The Rays, as usual, are getting a lot for their money: Their player payroll ranks among the majors’ lowest — roughly $73 million on opening day, ahead of only Baltimore and Oakland — but they have dominated baseball in nearly every category.

The hitters lead the A.L. in barrel percentage, hard-hit percentage and exit velocity, and the pitching staff is the only one in the majors to rank in the top three in all those categories. Statcast confirms those figures, but it’s a time-tested formula: Hit the ball hard and keep your opponents from doing the same.

“It looks a lot more complicated from the outsider’s perspective than it actually maybe is inside,” Snyder said.

The Rays’ schedule is getting much tougher now. Their opponents in March and April had a combined .427 winning percentage through Wednesday, but none of their May opponents had a losing record entering the month. But the Rays — who have made the playoffs four years in a row — are finding that nobody doubts them anymore.

“Before, it was: ‘We’re this, we’re that, we’re a gimmick,’ and suddenly, this year, we’re good,” Mottola said, speaking of the national impression of the Rays. “And it’s almost a little concerning — you’re going, ‘Wait, wait, we have to keep that underdog mentality.’ If we get stale and complacent and believe that we’re good, then we lose what we’re good at — if that makes sense.”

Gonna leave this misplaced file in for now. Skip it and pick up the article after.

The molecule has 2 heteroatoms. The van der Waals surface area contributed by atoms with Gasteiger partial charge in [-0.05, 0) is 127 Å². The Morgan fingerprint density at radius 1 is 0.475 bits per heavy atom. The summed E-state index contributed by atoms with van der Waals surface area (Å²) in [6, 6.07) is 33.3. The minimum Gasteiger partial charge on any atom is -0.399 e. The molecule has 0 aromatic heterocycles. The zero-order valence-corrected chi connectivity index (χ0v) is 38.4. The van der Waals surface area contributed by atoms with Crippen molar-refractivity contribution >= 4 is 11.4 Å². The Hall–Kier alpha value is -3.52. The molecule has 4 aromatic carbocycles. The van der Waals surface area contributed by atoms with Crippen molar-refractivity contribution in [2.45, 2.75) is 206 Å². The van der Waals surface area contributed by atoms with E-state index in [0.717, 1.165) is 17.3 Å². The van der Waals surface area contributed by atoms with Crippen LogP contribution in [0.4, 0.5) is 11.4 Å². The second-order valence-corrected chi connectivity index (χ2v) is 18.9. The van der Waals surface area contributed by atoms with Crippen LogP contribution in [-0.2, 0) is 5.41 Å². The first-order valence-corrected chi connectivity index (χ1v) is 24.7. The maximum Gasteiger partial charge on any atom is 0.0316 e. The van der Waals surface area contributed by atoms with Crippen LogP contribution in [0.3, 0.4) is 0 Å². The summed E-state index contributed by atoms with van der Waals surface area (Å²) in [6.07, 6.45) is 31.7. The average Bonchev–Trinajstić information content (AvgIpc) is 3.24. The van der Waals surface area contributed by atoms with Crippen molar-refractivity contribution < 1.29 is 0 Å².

The Rays are good at being different. The owner Stuart Sternberg, a former partner at Goldman Sachs, cultivated a Wall Street-savvy front office in the mid-2000s, and Neander worked for Sports Info Solutions, an analytics hub co-founded by John Dewan and Bill James, before joining the Rays in 2007.

But while it’s tempting to credit data for the Rays’ success, it also misses the point. A team can embrace information while also respecting the pulse of the players. For the Rays, that is actually the secret to everything.

The night they scrambled to find Anderson, the Rays used seven pitchers. Only one faced the same hitter twice. The Rays are famous for this strategy; the opener, as it is known, is probably their best-known innovation. Yet the data behind it is mostly a front.

“It’s about putting players in position to have success and complete their competitive day feeling good about themselves and wanting to contribute more,” Neander said. “You’re trying to foster confidence. The ideal space is when everyone feels like they can do more.”

The baseball season is very long, of course. But few teams, to this point, have ever done more.